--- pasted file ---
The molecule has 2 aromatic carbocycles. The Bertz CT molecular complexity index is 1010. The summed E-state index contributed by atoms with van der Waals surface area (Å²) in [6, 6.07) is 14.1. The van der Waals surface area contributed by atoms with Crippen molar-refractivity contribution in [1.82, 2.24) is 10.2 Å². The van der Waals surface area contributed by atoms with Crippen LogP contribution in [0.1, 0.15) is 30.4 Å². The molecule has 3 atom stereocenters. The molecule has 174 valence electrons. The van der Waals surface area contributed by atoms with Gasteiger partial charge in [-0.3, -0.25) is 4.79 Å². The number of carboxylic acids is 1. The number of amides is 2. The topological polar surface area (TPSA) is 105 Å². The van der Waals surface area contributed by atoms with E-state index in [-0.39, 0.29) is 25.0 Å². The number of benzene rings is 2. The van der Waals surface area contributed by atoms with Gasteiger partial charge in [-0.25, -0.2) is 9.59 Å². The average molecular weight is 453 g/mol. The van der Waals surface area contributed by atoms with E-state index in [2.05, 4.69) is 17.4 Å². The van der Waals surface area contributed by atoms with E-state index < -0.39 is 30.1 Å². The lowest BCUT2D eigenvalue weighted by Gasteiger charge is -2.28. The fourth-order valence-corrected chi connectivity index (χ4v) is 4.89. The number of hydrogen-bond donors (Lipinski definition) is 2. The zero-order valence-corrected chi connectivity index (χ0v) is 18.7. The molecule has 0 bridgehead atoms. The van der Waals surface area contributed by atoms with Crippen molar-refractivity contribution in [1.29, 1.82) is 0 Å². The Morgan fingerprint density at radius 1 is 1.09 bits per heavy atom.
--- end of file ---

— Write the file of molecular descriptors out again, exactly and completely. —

The molecule has 2 aromatic carbocycles. The Bertz CT molecular complexity index is 1010. The summed E-state index contributed by atoms with van der Waals surface area (Å²) in [6, 6.07) is 14.1. The van der Waals surface area contributed by atoms with Crippen molar-refractivity contribution in [1.82, 2.24) is 10.2 Å². The van der Waals surface area contributed by atoms with Crippen LogP contribution in [0.1, 0.15) is 30.4 Å². The molecule has 3 atom stereocenters. The molecule has 174 valence electrons. The van der Waals surface area contributed by atoms with Gasteiger partial charge in [-0.3, -0.25) is 4.79 Å². The number of carboxylic acids is 1. The number of amides is 2. The topological polar surface area (TPSA) is 105 Å². The van der Waals surface area contributed by atoms with E-state index in [-0.39, 0.29) is 25.0 Å². The number of benzene rings is 2. The van der Waals surface area contributed by atoms with Gasteiger partial charge in [-0.25, -0.2) is 9.59 Å². The average molecular weight is 453 g/mol. The van der Waals surface area contributed by atoms with E-state index in [2.05, 4.69) is 17.4 Å². The van der Waals surface area contributed by atoms with E-state index < -0.39 is 30.1 Å². The lowest BCUT2D eigenvalue weighted by Gasteiger charge is -2.28. The fourth-order valence-corrected chi connectivity index (χ4v) is 4.89. The number of hydrogen-bond donors (Lipinski definition) is 2. The zero-order valence-corrected chi connectivity index (χ0v) is 18.7. The molecule has 0 bridgehead atoms. The van der Waals surface area contributed by atoms with Crippen molar-refractivity contribution in [1.29, 1.82) is 0 Å². The Morgan fingerprint density at radius 1 is 1.09 bits per heavy atom.